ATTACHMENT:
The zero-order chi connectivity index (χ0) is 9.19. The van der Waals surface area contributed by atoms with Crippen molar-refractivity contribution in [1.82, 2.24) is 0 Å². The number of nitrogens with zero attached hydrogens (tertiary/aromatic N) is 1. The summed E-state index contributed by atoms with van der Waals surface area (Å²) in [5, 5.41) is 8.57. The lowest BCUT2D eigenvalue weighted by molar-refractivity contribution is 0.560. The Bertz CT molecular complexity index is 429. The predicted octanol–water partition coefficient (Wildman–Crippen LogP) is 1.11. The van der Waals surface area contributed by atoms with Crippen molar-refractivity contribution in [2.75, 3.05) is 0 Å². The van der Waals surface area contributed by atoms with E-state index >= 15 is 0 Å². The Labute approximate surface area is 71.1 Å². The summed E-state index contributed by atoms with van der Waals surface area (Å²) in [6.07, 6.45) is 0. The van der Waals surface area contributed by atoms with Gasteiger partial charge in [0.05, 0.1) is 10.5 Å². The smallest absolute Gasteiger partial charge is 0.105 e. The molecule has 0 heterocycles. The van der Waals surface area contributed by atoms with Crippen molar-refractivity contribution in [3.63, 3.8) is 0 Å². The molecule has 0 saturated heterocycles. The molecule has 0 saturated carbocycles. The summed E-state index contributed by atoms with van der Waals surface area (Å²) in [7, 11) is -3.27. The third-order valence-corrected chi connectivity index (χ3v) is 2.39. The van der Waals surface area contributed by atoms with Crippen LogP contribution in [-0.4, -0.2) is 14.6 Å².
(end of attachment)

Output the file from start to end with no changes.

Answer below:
The zero-order chi connectivity index (χ0) is 9.19. The van der Waals surface area contributed by atoms with Crippen molar-refractivity contribution in [1.82, 2.24) is 0 Å². The number of nitrogens with zero attached hydrogens (tertiary/aromatic N) is 1. The summed E-state index contributed by atoms with van der Waals surface area (Å²) in [5, 5.41) is 8.57. The lowest BCUT2D eigenvalue weighted by molar-refractivity contribution is 0.560. The Bertz CT molecular complexity index is 429. The predicted octanol–water partition coefficient (Wildman–Crippen LogP) is 1.11. The van der Waals surface area contributed by atoms with Crippen molar-refractivity contribution in [2.75, 3.05) is 0 Å². The van der Waals surface area contributed by atoms with E-state index >= 15 is 0 Å². The Labute approximate surface area is 71.1 Å². The summed E-state index contributed by atoms with van der Waals surface area (Å²) in [6.07, 6.45) is 0. The van der Waals surface area contributed by atoms with Gasteiger partial charge in [0.05, 0.1) is 10.5 Å². The smallest absolute Gasteiger partial charge is 0.105 e. The molecule has 0 heterocycles. The van der Waals surface area contributed by atoms with Crippen molar-refractivity contribution in [3.63, 3.8) is 0 Å². The molecule has 0 saturated heterocycles. The molecule has 0 saturated carbocycles. The summed E-state index contributed by atoms with van der Waals surface area (Å²) in [7, 11) is -3.27. The third-order valence-corrected chi connectivity index (χ3v) is 2.39. The van der Waals surface area contributed by atoms with Crippen LogP contribution in [-0.4, -0.2) is 14.6 Å².